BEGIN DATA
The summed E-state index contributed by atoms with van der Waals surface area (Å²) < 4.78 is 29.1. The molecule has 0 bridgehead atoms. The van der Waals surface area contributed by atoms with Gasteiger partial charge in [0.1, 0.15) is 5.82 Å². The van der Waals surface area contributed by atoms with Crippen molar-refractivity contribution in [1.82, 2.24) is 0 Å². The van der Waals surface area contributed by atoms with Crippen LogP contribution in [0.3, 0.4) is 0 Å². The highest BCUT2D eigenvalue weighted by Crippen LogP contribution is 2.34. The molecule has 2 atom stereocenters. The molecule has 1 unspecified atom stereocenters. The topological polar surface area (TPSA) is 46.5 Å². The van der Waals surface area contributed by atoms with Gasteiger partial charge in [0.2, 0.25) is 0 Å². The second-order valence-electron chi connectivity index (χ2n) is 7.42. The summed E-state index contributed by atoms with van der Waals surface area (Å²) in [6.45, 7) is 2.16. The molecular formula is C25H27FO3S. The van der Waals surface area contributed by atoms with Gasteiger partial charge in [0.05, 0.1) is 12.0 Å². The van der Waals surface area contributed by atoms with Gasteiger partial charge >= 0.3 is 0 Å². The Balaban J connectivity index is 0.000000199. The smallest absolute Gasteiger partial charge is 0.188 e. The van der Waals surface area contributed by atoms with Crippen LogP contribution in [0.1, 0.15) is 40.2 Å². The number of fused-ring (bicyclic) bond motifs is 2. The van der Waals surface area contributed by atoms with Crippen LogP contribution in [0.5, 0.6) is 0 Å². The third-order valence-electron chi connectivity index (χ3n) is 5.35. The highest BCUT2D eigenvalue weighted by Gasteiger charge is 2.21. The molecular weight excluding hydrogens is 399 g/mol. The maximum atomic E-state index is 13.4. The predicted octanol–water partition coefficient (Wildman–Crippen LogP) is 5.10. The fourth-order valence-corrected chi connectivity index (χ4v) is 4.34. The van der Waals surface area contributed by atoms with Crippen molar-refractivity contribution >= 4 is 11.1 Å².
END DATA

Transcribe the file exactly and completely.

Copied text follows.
The summed E-state index contributed by atoms with van der Waals surface area (Å²) < 4.78 is 29.1. The molecule has 0 bridgehead atoms. The van der Waals surface area contributed by atoms with Gasteiger partial charge in [0.1, 0.15) is 5.82 Å². The van der Waals surface area contributed by atoms with Crippen molar-refractivity contribution in [1.82, 2.24) is 0 Å². The van der Waals surface area contributed by atoms with Crippen LogP contribution in [0.3, 0.4) is 0 Å². The highest BCUT2D eigenvalue weighted by Crippen LogP contribution is 2.34. The molecule has 2 atom stereocenters. The molecule has 1 unspecified atom stereocenters. The topological polar surface area (TPSA) is 46.5 Å². The van der Waals surface area contributed by atoms with Gasteiger partial charge in [0.2, 0.25) is 0 Å². The second-order valence-electron chi connectivity index (χ2n) is 7.42. The summed E-state index contributed by atoms with van der Waals surface area (Å²) in [6.45, 7) is 2.16. The molecular formula is C25H27FO3S. The van der Waals surface area contributed by atoms with Gasteiger partial charge in [0.05, 0.1) is 12.0 Å². The van der Waals surface area contributed by atoms with Gasteiger partial charge >= 0.3 is 0 Å². The Balaban J connectivity index is 0.000000199. The smallest absolute Gasteiger partial charge is 0.188 e. The van der Waals surface area contributed by atoms with Crippen LogP contribution in [0.1, 0.15) is 40.2 Å². The number of fused-ring (bicyclic) bond motifs is 2. The van der Waals surface area contributed by atoms with Crippen LogP contribution in [0.5, 0.6) is 0 Å². The third-order valence-electron chi connectivity index (χ3n) is 5.35. The highest BCUT2D eigenvalue weighted by Gasteiger charge is 2.21. The molecular weight excluding hydrogens is 399 g/mol. The maximum atomic E-state index is 13.4. The predicted octanol–water partition coefficient (Wildman–Crippen LogP) is 5.10. The fourth-order valence-corrected chi connectivity index (χ4v) is 4.34. The van der Waals surface area contributed by atoms with Crippen molar-refractivity contribution >= 4 is 11.1 Å².